Recent proposals emphasize the role of shared intentionality as the crucial difference between the cognition of humans and other species (47). Shared intentionality is critically based on a motivation to altruistically share psychological states with others. However, why did such a motivation emerge in the human lineage but not in great apes? We hypothesize that unsolicited prosociality, which arose in the context of provisioning, carrying, and sharing of food, was then generalized toward the sharing of information and psychological states, thus forming the basis for shared intentionality. Hence, adding unsolicited prosociality to the ape-like brain of our ancestors, which in contrast to marmosets already had some basic knowledge of psychological states (48), may have released a cascade of further developments toward shared intentionality and all its consequences: joint attention, language, instructed learning, and uniquely human forms of cooperation (49), as well as a fully developed theory of mind. In sum, the human sociocognitive package relies critically on the presence of unsolicited prosociality, which some have argued evolved in hominids because extensive allomaternal care arose sometime during our evolution (4).



The experiment's subjects and their roles are listed in SI Table 3. In experiment 1, we tested 15 donors from two family groups. All animals played with fellow group members, which were all relatives except for the members of the breeding pair. We composed 57 dyads with 15 different donors and excluded reciprocation effects by testing dyads only in one direction. The test direction was chosen according to the main direction of spontaneous food sharing that occurs under natural conditions—i.e., from breeding parent to offspring, from male to female, and from older sibling to younger sibling.
In experiment 2, we tested 11 donors with unrelated recipients. The dyads were either members of bonded pairs (eight dyads) or unfamiliar different-sex individuals from different groups (three dyads) who encountered each other for the first time during the experiment. The subjects were housed in social groups containing breeding pairs with variable numbers of related helpers. Groups were in auditory and olfactory, but not visual, contact. For details on housing, see ref. 50.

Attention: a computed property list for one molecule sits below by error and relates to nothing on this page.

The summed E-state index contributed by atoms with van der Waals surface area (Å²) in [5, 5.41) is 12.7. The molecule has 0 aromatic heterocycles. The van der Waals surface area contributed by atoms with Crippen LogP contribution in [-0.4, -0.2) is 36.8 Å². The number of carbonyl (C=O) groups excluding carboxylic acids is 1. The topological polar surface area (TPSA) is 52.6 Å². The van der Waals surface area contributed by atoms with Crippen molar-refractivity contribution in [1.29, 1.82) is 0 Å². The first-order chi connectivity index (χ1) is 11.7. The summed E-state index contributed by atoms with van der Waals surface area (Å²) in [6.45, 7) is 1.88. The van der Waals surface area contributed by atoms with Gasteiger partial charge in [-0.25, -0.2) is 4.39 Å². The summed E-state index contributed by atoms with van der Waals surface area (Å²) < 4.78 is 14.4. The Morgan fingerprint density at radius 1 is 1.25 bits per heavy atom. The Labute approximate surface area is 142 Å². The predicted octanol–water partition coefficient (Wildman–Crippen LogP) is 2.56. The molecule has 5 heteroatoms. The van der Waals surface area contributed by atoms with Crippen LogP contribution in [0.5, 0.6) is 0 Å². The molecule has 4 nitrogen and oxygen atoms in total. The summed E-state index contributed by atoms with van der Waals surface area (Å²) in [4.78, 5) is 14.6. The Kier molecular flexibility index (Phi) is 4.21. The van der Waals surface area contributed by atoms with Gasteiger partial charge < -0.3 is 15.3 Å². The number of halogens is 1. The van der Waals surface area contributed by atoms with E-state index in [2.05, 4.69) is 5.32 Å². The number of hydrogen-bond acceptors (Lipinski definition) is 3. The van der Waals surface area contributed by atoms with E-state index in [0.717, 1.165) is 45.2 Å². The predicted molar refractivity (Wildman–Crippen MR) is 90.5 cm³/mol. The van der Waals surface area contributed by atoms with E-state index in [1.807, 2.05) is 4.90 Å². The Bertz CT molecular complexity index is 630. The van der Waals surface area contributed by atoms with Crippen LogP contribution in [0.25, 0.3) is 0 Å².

Set-Up and Apparatus.

The experimental cage contained two adjacent compartments (SI Fig. 6), one for the donor and one for the recipient, which were separated by a removable mesh partition. The apparatus was directly in front of this partition, and consisted of two trays, one above the other, placed in front of the two compartments.
The trays were longer on one side and could therefore only be pulled from the donor's compartment (SI Fig. 7). The trays contained two food bowls each. After the tray was pulled within reach, one food bowl was available to the donor, and the other was available to the recipient. If one tray was pulled, the other was automatically blocked, so that the animals had to make an exclusive choice in each trial.
Because the apparatus was directly in front of the door separating the two compartments, the donor could simultaneously see the apparatus and whether the mesh partition was in place. Thus, the experimental set-up was intuitive in that the donor immediately knew which of the three experimental conditions it was experiencing: (i) partner absent/door open (baseline condition); (ii) partner present/door closed (test condition); or (iii) partner absent/door closed (control condition).


Before the test, the animals were subjected to a training phase to ensure that they understood the consequences of their choices. During this baseline condition, the animals were tested individually in the donor role and had access to both compartments of the experimental cage. One cricket was placed on the recipient side of either the upper or the lower tray, and hence the subjects could acquire the food by pulling the correct tray and then moving into the recipient compartment to collect the food. A trial always started with the experimenter showing the cricket to the animals and then baiting the corresponding tray behind a screen. The experimenter then removed the screen and, while turning away, pushed both trays simultaneously within reach of the donor. A trial ended either when the test animal pulled one of the two trays or after 30 sec. Animals only entered the test after they had reached the baseline criterion of pulling the baited tray in at least 10 of 12 consecutive trials (83%) using a running frame (with the food either on the upper or lower tray). This pretest baseline condition ensures that the animals understood both the apparatus and the spatial conditions of the experiment, and this means that they knew that by pulling the (0,1) tray, food would be delivered to the other compartment.